Before this week, Ryan “Scooter” Gennett was best known for being the first MLB player nicknamed after a “Muppet Babies” character. But that all changed Tuesday night, when the Cincinnati second baseman became just the 17th player in MLB history (and the 15th of the modern era) to crush four home runs in a game. If you were to draw up a list of players most likely to hit four homers last night, Gennett would have been near the bottom — probably somewhere between Cameron Rupp and Cory Spangenberg.
Before his huge game, Gennett’s career was pretty nondescript. The second baseman had 38 career home runs to his name, and his lifetime weighted runs created plus (wRC+ estimates how many runs a player generates per plate appearance compared with the league average) is still just 99, slightly below league average.1 There was little to suggest he was about to become the first player in MLB history to record 5 hits, 4 HR and 10 RBI in a game, according to ESPN Stats & Information Group.
Remarkably, Scooter is not the first lightweight to slug four homers in a game. Although the four-homer club contains such all-time greats as Willie Mays and Lou Gehrig, it also includes the likes of Mark Whiten and Pat Seerey. So where does Scooter rank among the club’s most unexpected members? Here are some pertinent career stats for each player through the end of the season that contained their big game:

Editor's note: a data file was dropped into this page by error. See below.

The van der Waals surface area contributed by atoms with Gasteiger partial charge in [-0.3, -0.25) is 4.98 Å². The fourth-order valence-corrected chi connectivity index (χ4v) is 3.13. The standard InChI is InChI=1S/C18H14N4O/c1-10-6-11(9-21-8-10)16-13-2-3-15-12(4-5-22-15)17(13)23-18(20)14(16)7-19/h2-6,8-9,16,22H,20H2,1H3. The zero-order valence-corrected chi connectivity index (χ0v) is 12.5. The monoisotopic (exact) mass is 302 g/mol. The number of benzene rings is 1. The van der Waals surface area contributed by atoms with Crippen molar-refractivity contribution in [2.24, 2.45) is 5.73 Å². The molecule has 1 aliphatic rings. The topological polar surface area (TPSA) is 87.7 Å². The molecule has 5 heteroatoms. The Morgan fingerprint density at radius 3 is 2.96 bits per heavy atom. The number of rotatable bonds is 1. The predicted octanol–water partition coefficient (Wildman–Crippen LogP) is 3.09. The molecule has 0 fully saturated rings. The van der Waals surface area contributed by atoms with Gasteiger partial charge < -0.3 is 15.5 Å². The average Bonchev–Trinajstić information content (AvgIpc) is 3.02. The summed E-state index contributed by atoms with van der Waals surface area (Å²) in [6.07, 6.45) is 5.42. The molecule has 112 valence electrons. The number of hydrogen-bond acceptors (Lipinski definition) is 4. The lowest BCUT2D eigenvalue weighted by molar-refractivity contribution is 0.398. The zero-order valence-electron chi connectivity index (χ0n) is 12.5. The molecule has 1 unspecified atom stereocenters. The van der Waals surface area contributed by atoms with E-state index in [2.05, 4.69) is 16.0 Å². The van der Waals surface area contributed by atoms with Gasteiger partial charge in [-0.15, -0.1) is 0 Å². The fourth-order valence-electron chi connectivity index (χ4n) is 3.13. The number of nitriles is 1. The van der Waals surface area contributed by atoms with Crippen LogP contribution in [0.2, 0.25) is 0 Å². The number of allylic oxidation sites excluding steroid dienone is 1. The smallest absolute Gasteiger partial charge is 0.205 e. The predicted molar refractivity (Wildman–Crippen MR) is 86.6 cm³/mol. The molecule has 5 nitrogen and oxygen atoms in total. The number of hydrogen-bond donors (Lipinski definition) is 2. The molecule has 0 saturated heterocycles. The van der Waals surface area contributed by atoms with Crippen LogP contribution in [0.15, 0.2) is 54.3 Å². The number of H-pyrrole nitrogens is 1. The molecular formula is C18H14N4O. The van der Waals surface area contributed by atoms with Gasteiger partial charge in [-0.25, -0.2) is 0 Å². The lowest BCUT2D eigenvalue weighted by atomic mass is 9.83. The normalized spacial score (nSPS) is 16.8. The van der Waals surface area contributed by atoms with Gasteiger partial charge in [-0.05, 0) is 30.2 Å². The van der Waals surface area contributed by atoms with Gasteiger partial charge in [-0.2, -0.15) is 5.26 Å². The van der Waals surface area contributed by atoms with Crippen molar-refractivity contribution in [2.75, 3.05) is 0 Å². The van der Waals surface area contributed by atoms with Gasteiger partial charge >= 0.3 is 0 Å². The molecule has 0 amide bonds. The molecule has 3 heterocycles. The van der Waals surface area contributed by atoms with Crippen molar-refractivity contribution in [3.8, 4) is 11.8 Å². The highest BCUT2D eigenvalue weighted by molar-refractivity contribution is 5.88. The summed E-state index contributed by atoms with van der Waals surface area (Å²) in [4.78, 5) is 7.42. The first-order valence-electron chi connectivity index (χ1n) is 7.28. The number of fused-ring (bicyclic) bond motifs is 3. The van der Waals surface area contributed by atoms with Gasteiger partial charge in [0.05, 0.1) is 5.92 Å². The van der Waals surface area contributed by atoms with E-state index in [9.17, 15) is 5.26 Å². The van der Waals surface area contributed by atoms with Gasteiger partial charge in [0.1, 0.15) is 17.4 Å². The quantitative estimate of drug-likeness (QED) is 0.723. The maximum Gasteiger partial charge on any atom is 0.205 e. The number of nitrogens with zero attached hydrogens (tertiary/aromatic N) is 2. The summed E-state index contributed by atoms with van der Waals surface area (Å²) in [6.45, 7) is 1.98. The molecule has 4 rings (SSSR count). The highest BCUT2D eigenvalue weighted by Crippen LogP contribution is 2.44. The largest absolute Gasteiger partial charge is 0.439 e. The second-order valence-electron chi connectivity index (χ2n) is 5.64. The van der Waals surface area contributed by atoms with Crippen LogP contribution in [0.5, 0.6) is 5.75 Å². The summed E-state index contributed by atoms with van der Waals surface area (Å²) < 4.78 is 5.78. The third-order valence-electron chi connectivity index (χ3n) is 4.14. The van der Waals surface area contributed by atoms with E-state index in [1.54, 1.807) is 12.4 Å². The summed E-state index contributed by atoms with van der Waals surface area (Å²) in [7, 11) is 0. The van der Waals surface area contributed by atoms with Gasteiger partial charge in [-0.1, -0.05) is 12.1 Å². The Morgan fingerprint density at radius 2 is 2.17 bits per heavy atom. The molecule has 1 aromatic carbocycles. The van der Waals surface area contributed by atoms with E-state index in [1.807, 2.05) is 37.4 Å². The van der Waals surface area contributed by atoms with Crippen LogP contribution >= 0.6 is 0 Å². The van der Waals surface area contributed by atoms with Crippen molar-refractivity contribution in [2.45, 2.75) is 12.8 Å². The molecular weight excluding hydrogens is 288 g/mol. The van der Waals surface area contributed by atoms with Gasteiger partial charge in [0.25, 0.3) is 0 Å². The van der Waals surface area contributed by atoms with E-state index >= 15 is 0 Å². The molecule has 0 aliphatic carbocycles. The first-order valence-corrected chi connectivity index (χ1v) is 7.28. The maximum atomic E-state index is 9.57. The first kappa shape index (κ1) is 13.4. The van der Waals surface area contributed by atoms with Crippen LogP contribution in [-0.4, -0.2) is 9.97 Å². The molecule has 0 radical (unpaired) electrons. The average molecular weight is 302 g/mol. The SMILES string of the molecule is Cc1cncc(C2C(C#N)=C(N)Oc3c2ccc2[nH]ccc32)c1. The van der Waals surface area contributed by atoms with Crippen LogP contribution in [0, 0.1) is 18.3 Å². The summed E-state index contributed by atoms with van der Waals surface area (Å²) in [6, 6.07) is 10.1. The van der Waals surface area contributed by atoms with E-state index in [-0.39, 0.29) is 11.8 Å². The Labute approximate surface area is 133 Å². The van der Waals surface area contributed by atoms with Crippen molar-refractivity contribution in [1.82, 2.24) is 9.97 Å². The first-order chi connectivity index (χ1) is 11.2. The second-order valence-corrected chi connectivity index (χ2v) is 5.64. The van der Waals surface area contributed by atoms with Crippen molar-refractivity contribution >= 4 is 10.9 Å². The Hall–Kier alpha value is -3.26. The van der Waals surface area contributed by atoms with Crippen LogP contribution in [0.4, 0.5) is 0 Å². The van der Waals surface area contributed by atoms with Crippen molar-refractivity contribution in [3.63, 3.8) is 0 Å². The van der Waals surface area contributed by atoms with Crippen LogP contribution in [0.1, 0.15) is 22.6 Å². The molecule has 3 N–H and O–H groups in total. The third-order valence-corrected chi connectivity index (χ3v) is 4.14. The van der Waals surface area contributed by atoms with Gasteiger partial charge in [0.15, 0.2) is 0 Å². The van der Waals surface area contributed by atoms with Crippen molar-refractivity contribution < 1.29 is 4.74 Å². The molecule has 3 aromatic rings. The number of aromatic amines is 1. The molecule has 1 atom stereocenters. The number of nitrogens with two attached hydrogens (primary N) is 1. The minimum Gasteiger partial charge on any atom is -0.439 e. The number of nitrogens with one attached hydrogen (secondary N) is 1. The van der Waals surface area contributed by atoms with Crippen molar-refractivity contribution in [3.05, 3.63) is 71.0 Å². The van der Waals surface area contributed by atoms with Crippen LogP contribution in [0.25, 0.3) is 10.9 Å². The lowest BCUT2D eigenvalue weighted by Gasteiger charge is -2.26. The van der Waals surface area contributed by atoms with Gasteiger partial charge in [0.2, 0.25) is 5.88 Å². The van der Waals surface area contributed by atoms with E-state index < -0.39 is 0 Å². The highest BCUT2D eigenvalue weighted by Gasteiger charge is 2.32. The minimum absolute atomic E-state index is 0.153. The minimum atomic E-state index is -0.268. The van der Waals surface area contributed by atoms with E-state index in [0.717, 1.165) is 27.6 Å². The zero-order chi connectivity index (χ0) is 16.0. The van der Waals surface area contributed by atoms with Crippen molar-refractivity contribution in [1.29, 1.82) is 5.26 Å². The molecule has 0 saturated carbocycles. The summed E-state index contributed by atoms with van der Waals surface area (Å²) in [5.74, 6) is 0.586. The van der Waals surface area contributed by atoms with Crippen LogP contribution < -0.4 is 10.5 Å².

|CAREER STATS THROUGH SEASON|
|2003||Carlos Delgado||Blue Jays||1B||5467||.275||140||+283.7|
|1948||Pat Seerey||White Sox||OF||2087||.188||108||+20.4|
By practically all measures, Whiten, the former St. Louis Cardinal, had the most unimpressive track record of any player at the time of his four-homer game. But Gennett isn’t too far off — he has the second-fewest batting runs above average, the second-lowest isolated power and second-worst wRC+. By contrast, most of the four-HR club’s members were either superstars squarely in their primes (Gehrig, Mays), up-and-comers who already had great rate stats (Mike Schmidt, Rocky Colavito) or at least solid veterans (Carlos Delgado, Chuck Klein).
Gennett is the baseball equivalent of Devin Booker scoring 70 points in an NBA game, or Nick Foles tossing seven touchdown passes in the NFL. Part of why we watch sports is that in any given game there’s the chance that a mediocre middle infielder might explode for one of the best offensive performances ever.
And in a 2017 season that’s tracking for the most home runs ever, perhaps more of these types of games are to come.